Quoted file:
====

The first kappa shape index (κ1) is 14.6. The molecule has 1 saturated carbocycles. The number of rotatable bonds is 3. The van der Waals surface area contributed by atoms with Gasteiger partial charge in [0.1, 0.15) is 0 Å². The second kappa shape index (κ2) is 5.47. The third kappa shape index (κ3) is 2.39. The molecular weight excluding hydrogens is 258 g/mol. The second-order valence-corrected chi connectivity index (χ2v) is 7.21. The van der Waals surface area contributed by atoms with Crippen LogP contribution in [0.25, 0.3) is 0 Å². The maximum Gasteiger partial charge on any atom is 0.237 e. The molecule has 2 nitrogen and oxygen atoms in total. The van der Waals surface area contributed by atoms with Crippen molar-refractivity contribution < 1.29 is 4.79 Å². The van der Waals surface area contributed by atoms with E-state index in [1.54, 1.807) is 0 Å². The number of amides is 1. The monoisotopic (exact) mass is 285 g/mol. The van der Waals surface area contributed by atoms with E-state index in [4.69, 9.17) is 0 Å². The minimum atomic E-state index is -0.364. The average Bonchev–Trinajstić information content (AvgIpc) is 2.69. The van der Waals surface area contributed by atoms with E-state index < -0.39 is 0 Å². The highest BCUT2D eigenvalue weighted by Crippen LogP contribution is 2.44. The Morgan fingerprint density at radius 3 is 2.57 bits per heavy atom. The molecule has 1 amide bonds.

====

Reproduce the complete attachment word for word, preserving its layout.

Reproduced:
The first kappa shape index (κ1) is 14.6. The molecule has 1 saturated carbocycles. The number of rotatable bonds is 3. The van der Waals surface area contributed by atoms with Gasteiger partial charge in [0.1, 0.15) is 0 Å². The second kappa shape index (κ2) is 5.47. The third kappa shape index (κ3) is 2.39. The molecular weight excluding hydrogens is 258 g/mol. The second-order valence-corrected chi connectivity index (χ2v) is 7.21. The van der Waals surface area contributed by atoms with Crippen LogP contribution in [0.25, 0.3) is 0 Å². The maximum Gasteiger partial charge on any atom is 0.237 e. The molecule has 2 nitrogen and oxygen atoms in total. The van der Waals surface area contributed by atoms with Crippen molar-refractivity contribution < 1.29 is 4.79 Å². The van der Waals surface area contributed by atoms with E-state index in [1.54, 1.807) is 0 Å². The number of amides is 1. The monoisotopic (exact) mass is 285 g/mol. The van der Waals surface area contributed by atoms with E-state index in [4.69, 9.17) is 0 Å². The minimum atomic E-state index is -0.364. The average Bonchev–Trinajstić information content (AvgIpc) is 2.69. The van der Waals surface area contributed by atoms with E-state index < -0.39 is 0 Å². The highest BCUT2D eigenvalue weighted by Crippen LogP contribution is 2.44. The Morgan fingerprint density at radius 3 is 2.57 bits per heavy atom. The molecule has 1 amide bonds.